Fr Denis Ryan – deeply respected pastor who skilfully harnessed the energies of the laity

An Appreciation

Fr Denis Ryan, who died on the third day of the new year, had served as a priest of the Dublin archdiocese for more than 40 years, during which time he greatly endeared himself to congregations in a number of parishes across the city. Years after he had moved on from earlier postings, parishioners would recall the humanity, the spirituality and, it should be said, the brevity of his sermons, sometimes laced with a touch of dry wit.

Born in Dublin in 1934, he attended O’Connell School. The Ryans were secure farming stock from around Borrisoleigh so he had close links with Tipperary.

His vocation to the priesthood led him first to Mount St Joseph Abbey, near Roscrea, and the Order of the Cistercians of the Strict Observance (OCSO). Ordained in 1961, he took the name of Cataldus, or Cathal, the seventh-century Irish monk of Lismore, born in what is now north Tipperary and venerated widely in southern Italy.

In 1976, however, he applied to minister in the Dublin archdiocese. He was first assigned to the Rathfarnham parish, later serving in Larkhill and Donnybrook. In 1996 he became parish priest of St Jude’s, Templeogue, where he worked until retirement. St Jude’s was perhaps the happiest and most fulfilling assignment of his ministry. He was a natural-born organiser and innovator and he enjoyed developing an expanding parish. He was also a motivator and leader, skilfully harnessing the energies of the laity in an open partnership approach.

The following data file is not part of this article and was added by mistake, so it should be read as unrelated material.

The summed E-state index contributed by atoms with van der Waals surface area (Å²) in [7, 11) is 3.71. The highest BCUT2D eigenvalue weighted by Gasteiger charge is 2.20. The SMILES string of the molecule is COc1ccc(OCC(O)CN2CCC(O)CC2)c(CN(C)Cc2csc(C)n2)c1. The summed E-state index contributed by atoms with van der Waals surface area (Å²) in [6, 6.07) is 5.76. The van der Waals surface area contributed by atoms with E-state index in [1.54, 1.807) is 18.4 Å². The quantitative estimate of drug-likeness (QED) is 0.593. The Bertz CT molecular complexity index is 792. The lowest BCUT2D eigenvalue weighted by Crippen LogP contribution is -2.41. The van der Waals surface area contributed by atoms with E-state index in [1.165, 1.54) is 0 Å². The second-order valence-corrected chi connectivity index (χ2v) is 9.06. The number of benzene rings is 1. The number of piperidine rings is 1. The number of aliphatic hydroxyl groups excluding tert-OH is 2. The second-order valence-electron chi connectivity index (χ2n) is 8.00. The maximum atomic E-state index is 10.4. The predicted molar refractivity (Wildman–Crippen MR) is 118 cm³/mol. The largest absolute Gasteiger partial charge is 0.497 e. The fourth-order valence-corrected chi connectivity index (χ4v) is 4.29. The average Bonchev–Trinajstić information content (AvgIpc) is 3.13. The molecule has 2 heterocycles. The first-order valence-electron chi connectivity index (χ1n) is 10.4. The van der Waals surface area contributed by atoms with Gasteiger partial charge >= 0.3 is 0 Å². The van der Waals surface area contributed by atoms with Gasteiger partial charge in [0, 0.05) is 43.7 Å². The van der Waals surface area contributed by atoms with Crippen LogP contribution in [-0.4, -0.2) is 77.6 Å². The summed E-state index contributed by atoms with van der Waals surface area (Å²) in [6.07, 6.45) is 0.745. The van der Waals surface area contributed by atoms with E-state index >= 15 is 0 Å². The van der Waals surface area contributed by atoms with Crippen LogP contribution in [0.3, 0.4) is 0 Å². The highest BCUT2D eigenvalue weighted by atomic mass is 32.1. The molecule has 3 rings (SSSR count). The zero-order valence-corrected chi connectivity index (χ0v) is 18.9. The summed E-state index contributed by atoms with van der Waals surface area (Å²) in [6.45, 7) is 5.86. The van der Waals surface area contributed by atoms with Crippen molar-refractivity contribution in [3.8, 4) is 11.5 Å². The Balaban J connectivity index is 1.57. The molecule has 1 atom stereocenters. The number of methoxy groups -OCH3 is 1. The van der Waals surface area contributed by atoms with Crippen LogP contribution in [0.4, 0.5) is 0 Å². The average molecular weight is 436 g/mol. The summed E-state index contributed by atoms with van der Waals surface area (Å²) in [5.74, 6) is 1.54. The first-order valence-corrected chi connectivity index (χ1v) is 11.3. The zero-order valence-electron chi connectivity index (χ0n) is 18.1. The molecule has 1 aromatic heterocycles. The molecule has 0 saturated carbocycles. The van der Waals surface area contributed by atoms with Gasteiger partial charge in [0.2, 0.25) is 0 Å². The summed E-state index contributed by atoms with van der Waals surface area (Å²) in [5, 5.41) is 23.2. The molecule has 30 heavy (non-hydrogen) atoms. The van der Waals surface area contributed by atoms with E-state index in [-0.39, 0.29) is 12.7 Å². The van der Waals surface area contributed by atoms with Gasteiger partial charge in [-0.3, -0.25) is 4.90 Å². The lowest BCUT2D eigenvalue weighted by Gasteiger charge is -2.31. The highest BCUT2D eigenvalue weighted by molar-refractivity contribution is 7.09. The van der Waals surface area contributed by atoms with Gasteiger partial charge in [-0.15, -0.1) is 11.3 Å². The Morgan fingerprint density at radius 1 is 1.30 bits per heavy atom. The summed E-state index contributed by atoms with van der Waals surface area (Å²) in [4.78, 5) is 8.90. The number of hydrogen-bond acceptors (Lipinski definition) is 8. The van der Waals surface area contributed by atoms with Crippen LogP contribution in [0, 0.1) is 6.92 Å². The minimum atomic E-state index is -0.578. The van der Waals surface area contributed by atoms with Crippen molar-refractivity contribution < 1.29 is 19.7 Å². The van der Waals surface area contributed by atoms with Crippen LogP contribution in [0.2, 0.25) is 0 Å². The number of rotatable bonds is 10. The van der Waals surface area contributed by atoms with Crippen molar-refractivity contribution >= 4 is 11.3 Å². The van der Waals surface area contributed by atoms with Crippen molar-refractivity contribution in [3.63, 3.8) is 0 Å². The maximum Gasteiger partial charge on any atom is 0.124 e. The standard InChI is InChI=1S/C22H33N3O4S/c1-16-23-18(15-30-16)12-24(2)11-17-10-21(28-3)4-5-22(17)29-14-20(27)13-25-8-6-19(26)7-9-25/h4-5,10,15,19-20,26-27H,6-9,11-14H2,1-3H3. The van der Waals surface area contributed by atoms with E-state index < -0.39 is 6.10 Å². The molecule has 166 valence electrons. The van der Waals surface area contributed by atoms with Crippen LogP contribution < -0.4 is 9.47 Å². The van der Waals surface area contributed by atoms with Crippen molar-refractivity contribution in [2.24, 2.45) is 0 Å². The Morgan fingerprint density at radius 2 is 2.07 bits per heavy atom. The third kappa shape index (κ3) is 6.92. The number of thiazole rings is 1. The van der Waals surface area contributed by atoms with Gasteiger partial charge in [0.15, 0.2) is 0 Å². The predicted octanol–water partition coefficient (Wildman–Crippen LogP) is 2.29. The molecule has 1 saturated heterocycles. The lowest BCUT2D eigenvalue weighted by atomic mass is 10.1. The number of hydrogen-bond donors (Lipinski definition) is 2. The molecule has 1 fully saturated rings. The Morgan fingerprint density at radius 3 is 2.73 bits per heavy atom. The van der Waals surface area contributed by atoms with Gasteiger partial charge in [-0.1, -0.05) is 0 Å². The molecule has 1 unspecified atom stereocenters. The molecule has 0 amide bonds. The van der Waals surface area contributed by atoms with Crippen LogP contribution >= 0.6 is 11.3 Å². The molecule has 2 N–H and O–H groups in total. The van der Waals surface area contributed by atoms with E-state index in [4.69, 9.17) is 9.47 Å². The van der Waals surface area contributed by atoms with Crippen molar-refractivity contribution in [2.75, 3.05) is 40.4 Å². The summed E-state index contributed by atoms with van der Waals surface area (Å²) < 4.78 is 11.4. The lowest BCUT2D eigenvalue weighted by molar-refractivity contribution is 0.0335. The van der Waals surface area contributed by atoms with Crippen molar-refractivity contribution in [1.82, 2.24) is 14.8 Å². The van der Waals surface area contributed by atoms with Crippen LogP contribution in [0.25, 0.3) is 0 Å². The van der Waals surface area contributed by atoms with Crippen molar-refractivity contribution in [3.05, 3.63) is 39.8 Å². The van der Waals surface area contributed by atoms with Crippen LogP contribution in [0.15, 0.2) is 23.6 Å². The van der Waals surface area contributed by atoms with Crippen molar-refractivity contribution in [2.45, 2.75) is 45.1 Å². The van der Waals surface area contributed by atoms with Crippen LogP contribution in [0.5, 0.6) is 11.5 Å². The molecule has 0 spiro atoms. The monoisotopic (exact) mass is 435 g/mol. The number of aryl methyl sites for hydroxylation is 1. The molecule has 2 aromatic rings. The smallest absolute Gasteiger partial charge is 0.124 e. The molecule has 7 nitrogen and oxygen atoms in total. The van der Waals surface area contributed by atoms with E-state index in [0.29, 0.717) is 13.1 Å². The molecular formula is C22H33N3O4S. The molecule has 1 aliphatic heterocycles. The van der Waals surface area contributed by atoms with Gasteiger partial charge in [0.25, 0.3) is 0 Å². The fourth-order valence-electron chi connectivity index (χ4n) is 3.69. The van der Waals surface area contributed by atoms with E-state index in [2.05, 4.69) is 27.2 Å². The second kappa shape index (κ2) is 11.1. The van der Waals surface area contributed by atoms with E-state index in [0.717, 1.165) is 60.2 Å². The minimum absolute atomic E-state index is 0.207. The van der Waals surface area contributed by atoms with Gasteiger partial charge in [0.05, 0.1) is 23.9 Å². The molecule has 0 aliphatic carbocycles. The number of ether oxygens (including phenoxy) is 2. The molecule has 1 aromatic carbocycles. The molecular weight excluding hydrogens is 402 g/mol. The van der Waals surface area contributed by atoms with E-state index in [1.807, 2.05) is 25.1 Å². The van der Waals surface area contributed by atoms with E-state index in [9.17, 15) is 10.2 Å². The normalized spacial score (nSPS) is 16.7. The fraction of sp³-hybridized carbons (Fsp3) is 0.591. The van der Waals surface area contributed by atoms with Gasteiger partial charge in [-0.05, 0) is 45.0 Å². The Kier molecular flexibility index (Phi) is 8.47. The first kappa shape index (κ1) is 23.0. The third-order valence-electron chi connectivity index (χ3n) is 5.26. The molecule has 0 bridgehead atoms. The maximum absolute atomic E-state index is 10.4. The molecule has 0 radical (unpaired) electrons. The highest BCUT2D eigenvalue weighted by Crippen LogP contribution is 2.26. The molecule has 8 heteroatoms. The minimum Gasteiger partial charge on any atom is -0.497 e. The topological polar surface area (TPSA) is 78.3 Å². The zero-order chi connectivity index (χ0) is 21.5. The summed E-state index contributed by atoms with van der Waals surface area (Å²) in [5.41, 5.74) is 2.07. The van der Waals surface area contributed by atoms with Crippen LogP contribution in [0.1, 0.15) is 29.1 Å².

His combination of personal charm, pastoral commitment and good financial sense enabled St Jude’s to develop a remarkable range of community facilities and services.

He delighted in the company of his parishioners. Many recall his enthusiasm and happiness on the occasions that he accompanied them on holiday visits to Italy. His knowledge of history, his deep spirituality and his appreciation of a good glass of wine in the evening made him the perfect chaplain and companion.

His decision to relinquish the contemplative life but to continue in the priesthood reflects the complexity and the integrity of the man. He taught Latin and Irish at the boarding school close to the Abbey. Characteristically, he threw himself into the life of the school, managing the house magazine, The Vexillum, and founding The Roscrea Review. In 1965, he commissioned an eager schoolboy to pen a report on the highlights of the academic year for the Review, unknowingly giving a future editor of The Irish Times his first paid, journalistic assignment.

But he was uneasy with what he saw as the cautious conservatism of the Cistercians, as the wider church embraced aggiornamento following Vatican II.

His abbot, Dom Colmcille O’Toole, arranged for him to enrol at the Gregorian University, perhaps hoping it would offer Cataldus a necessary stimulus and challenge. Rome honed his keen intellect, broadened his horizons, stimulated his curiosity and imbued him with a love of travel. But none of it undermined his commitment to his vocation as a priest.

His views on the role and future of the church were radical. The old church is dying, he often argued, adding, “it can’t happen fast enough”. There would be a new church, he believed, centred, like the early Christian communities, on a wholly empowered laity.

He was an avid reader, from Victorian fiction to advanced theology. He greatly enjoyed the “Bookworms” book club where he met friends, enjoying verbal jousting and good conversation. In latter years he lived in the good care of the Newtownpark House Nursing Home in Dublin. He passed away, with the spiritual support of classmate Fr Tom O’Keefe PE, Cabinteely, on January 3rd, attended by his loving family and his good friend of many years, Gay McCarthy.